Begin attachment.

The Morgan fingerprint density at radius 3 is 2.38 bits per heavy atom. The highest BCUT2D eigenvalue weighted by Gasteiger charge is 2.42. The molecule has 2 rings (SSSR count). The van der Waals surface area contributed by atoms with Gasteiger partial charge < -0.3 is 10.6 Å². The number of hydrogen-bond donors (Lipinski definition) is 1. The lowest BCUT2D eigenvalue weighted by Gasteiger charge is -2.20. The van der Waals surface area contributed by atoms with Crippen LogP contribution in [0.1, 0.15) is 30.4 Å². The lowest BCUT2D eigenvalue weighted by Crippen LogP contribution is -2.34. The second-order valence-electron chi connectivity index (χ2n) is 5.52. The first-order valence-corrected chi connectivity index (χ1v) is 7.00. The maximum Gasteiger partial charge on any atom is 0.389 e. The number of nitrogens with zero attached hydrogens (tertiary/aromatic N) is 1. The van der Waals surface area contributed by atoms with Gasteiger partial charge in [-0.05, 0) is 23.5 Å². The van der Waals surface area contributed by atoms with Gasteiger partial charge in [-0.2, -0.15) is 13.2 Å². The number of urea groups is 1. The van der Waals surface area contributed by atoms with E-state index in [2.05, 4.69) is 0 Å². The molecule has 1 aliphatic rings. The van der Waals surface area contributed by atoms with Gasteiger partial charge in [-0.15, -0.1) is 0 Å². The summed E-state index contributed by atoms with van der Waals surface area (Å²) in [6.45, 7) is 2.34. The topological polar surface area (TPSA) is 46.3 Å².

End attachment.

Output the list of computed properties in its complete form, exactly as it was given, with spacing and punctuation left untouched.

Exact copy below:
The Morgan fingerprint density at radius 3 is 2.38 bits per heavy atom. The highest BCUT2D eigenvalue weighted by Gasteiger charge is 2.42. The molecule has 2 rings (SSSR count). The van der Waals surface area contributed by atoms with Gasteiger partial charge < -0.3 is 10.6 Å². The number of hydrogen-bond donors (Lipinski definition) is 1. The lowest BCUT2D eigenvalue weighted by Gasteiger charge is -2.20. The van der Waals surface area contributed by atoms with Crippen LogP contribution in [0.1, 0.15) is 30.4 Å². The lowest BCUT2D eigenvalue weighted by Crippen LogP contribution is -2.34. The second-order valence-electron chi connectivity index (χ2n) is 5.52. The first-order valence-corrected chi connectivity index (χ1v) is 7.00. The maximum Gasteiger partial charge on any atom is 0.389 e. The number of nitrogens with zero attached hydrogens (tertiary/aromatic N) is 1. The van der Waals surface area contributed by atoms with Gasteiger partial charge in [-0.05, 0) is 23.5 Å². The van der Waals surface area contributed by atoms with Gasteiger partial charge in [-0.2, -0.15) is 13.2 Å². The number of urea groups is 1. The van der Waals surface area contributed by atoms with E-state index in [2.05, 4.69) is 0 Å². The molecule has 1 aliphatic rings. The van der Waals surface area contributed by atoms with Gasteiger partial charge in [-0.15, -0.1) is 0 Å². The summed E-state index contributed by atoms with van der Waals surface area (Å²) in [6.45, 7) is 2.34. The topological polar surface area (TPSA) is 46.3 Å².